Below are the WA Federal electorates, which party is holding that electorate, the percentage of households under mortgage stress and the percentage of households under rental stress.
    • CANNING (LP) 33% / 12%
    • BRAND (ALP) 29% / 11%
    • HASLUCK (LP) 28% / 11%
    • COWAN  (LP) 28% / 12%
    • PEARCE  (LP 27% / 12%
    • STIRLING (LP) 27% / 9%
    • FORREST (LP) 25% / 11%
    • MOORE (LP) 25% / 8%
    • SWAN (LP) 25% 9%
    • FREMANTLE (ALP) 24% / 9%
    • PERTH (ALP) 23% / 9%
    • TANGNEY (LP) 23% / 8%
    • CURTIN (LP) 21% / 6%
    • O’CONNOR (NP) 18% / 12%

    Monday, July 8, 2013

    Inglewood, South Hedland and Derby are "immune"

    Australian Property Investor came out to report that three places in WA are immune to price drops. Inglewood, South Hedland and Derby were among 152 places around Australia which never had a drop in average house value since 2003. Inglewood has had a 9.3% growth over the last 10 years and gross rent yield is at 4%. The other two places, South Hedland and Derby, are not in the Perth metro area and their growth has been pushed along by the mining boom.

    Wednesday, July 3, 2013

    Should I Renovate or Not?

    I found it interesting this morning to read that West Australians are the most "renovation-prone" in the country with 46% of homeowners planning a renovation. I've always wondered whether a renovation would be worth it in terms of improving the overall value of the house.

    Apparently, the Commonwealth Bank revealed that less than half of client's projects went according to plan with many compromising or cutting corners. The average WA blowout in a home renovation project was $6000 which is double the national average with projects taking on average twice as long as anticipated.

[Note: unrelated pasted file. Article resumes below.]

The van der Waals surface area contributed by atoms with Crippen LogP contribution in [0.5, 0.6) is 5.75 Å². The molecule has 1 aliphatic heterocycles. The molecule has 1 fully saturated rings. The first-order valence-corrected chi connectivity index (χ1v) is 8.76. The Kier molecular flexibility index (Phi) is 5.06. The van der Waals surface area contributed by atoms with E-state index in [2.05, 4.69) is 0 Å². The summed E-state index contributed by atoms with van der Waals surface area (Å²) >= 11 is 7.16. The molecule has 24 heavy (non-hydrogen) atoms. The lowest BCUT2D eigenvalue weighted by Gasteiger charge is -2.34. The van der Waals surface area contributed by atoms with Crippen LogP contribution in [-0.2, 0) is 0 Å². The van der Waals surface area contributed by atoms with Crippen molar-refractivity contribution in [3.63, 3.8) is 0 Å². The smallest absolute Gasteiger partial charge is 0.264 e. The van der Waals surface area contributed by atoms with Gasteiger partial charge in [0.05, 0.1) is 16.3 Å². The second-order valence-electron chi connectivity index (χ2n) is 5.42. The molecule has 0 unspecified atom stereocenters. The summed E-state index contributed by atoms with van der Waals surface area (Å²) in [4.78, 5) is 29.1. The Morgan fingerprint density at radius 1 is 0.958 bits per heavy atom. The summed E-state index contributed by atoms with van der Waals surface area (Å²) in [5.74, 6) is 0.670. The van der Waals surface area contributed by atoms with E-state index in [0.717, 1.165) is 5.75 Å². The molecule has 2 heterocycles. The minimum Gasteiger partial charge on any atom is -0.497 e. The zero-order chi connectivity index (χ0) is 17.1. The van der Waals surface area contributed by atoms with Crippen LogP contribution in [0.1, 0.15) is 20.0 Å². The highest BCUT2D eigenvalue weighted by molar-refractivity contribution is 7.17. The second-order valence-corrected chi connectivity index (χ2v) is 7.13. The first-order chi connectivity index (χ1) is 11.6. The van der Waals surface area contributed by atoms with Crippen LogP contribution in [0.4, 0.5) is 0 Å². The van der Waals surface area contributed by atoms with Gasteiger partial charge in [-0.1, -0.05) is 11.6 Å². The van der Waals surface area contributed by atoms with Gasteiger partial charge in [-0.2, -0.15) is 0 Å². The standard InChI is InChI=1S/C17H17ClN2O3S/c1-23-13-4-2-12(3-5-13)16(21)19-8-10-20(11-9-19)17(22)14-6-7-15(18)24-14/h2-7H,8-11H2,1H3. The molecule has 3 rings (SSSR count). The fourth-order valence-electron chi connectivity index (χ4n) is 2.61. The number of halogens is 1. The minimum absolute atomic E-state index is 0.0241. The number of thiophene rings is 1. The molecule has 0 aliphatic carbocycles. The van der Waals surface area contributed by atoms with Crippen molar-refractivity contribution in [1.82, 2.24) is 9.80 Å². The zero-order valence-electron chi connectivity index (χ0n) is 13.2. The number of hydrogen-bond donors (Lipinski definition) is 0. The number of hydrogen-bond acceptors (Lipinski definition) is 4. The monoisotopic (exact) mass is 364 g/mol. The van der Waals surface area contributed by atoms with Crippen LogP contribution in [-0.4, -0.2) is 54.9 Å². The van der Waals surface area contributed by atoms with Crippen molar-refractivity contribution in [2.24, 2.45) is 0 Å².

• Research, research, research and seek professional advice.
    • Consider simple updates such as a coat of paint or a general tidying of house and garden.
    • Make a realistic budget you can stick to, identifying various costs from the outset.
    • Save costs by attempting safe jobs yourself.
    • Consider cost-effective updates to key areas such as front exterior, kitchen, bathroom and al fresco areas.
    • Buy a good property at the lower end of the suburbs’ price bracket
    • Aim to create a bigger, brighter and better space n Revamp windows, remove old drapes, update with blinds/ venetians
    • Overcapitalise – make sure the cost of your renovation project doesn’t outweigh the value it will add to your property.
    • Paint or decorate to your own taste – go for neutral colours.
    • Forgo quality – a few quality key fittings can make a difference.
    • Forget to ask for detailed quotes and testimonials – find a professional who is suited to the renovations you want to do.
    • Forget street appeal – revamp the footpath with a pressure hose and a 4L can of paint for about $50.